“We feel that leather and sheepskin are more of an organic product, where humans are using all parts of an animal that is otherwise being used for food. If the byproduct of food is not used then we would see a lot of extra waste going into landfills,” says Jacky Clyman, EVP of Cockpit USA, a made-in-USA leather jacket company that focuses on military heritage styles. “Leather and sheepskin products are also not discarded like other versions of apparel and are usually passed on from one generation to another, which has a lot more meaning and usefulness than a PVC, PU, or even a vegan leather piece. Even using lab-generated leather products would not solve the waste management of the leftover skins.” Clyman also sees clients returning with jackets they’ve inherited from fathers, grandparents, and uncles that have a priceless sentimental value, and are now being repaired and refreshed for a new generation to wear.
Andrew Dent, Vice President of Library and Research Materials at Material ConneXion, a materials consultancy firm, was quoted in a story about this issue saying, “The tanning process for leather has traditionally been awful. People don’t live very long if they become a tanner in certain parts of the world.” But he also says in the piece that when synthetic leather wears out, it isn’t pretty. “What constitutes ‘worn out’ in a leather is different from what constitutes ‘worn out’ in a polyurethane.”
Now if, of course, you are a committed vegan, and are hoping that humans move toward a society where we don’t eat meat (and, therefore, there won’t be any of those animal skin byproducts); we’ll still need to clean things up a bit to make sustainable, societally responsible choices. To be blunt, there’s good faux leather, and bad faux leather.
You won’t see as much faux leather made from polyvinyl chloride (PVC) as you might have in the 1960s and ’70s, but the material can still be found in the composition of some. The problem with the polymer is that it can release dioxins and other toxic substances. Since PVC uses chemicals called phthalates, which are highly toxic, to make it soft, it’s even been banned in some countries for food packaging, anything related to children and babies, and many healthcare institutions are abandoning it.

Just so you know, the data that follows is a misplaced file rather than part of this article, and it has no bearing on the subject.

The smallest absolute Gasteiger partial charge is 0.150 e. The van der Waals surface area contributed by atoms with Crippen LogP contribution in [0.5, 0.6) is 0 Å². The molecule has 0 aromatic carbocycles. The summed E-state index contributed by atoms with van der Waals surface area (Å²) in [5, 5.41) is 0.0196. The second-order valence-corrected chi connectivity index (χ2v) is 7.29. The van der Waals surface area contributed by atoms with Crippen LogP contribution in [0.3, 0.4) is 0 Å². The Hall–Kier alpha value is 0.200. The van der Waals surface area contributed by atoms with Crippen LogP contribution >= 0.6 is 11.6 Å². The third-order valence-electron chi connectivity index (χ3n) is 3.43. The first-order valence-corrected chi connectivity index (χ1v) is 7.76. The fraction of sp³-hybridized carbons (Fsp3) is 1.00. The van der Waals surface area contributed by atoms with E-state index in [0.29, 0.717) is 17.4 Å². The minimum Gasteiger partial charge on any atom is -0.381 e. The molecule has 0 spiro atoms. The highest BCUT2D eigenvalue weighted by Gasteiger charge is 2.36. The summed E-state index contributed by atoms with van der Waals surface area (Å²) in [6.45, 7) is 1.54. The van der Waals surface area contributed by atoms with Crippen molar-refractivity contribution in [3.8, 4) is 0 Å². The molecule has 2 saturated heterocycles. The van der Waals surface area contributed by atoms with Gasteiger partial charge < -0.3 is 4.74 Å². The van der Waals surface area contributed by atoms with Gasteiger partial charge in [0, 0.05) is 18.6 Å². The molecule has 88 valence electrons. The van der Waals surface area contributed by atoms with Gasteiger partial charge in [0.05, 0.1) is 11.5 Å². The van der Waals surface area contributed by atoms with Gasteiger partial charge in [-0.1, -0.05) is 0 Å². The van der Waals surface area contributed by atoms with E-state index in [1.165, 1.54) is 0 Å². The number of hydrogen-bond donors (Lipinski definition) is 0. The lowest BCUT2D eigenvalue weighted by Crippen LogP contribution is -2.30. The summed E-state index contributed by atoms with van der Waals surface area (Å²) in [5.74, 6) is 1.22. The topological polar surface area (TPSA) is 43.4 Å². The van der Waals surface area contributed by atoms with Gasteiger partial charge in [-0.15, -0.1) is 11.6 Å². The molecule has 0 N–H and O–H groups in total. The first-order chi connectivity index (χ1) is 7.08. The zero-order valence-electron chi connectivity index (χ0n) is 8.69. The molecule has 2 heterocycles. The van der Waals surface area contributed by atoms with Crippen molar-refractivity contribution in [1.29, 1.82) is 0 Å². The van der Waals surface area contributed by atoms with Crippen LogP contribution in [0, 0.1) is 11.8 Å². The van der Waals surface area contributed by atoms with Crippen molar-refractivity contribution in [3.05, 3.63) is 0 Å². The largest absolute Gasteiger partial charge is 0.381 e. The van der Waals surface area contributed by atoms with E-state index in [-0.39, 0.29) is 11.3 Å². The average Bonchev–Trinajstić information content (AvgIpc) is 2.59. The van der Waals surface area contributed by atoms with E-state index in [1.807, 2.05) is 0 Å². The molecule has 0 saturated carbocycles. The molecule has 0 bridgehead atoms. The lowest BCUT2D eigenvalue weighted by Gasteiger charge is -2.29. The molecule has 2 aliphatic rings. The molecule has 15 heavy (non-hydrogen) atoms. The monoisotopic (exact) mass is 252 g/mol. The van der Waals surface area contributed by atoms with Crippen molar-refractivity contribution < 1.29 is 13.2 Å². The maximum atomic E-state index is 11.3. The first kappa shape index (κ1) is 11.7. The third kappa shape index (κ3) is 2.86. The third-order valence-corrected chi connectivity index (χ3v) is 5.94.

Lately polyurethane (PU) is a more commonly used material. As Zambrelli puts it, “It’s still no angel. It’s made from fossil fuels, doesn’t biodegrade, and can be carcinogenic.”
The good news is that there are some other materials coming onto the market that deserve some attention, including faux leather products being developed from pineapples and apples. Talk about being made from food byproducts! Piñatex uses pineapple leaf fibers, left from the pineapple harvest, to create a leather substitute. In fact, once the fibers have been stripped from the leaves, the remaining “biomass” can be used as fertilizer or biofuel, so nothing is wasted. Italian brand Altiir has a classic motorcycle jacket made from the material that, while not thoroughly convincing, does have its own kind of textured, chill aesthetic.
For the purists among us, British brand Gola is testing a vegan initiative this season, partnering with the Vegan Society for a capsule collection. The shoes Gola produces have undergone something called Ve-MAP testing, which identifies if any trace animal DNA was utilized in the shoe manufacturing process. While we haven’t seen the process being applied to any faux-leather jackets, we’re sure it’s only a matter of time, given market pressures.
Shopping has become a regular minefield, with issues about sustainability, fair-trade, climate change, and more informing our decisions on everything from grabbing a coffee to buying a home. The good news is that, whether you choose to go for a leather jacket that will have a legacy, or a vegan alternative that may help preserve the planet, you’re now equipped to make a decision that will maintain your sartorial, as well as your moral integrity.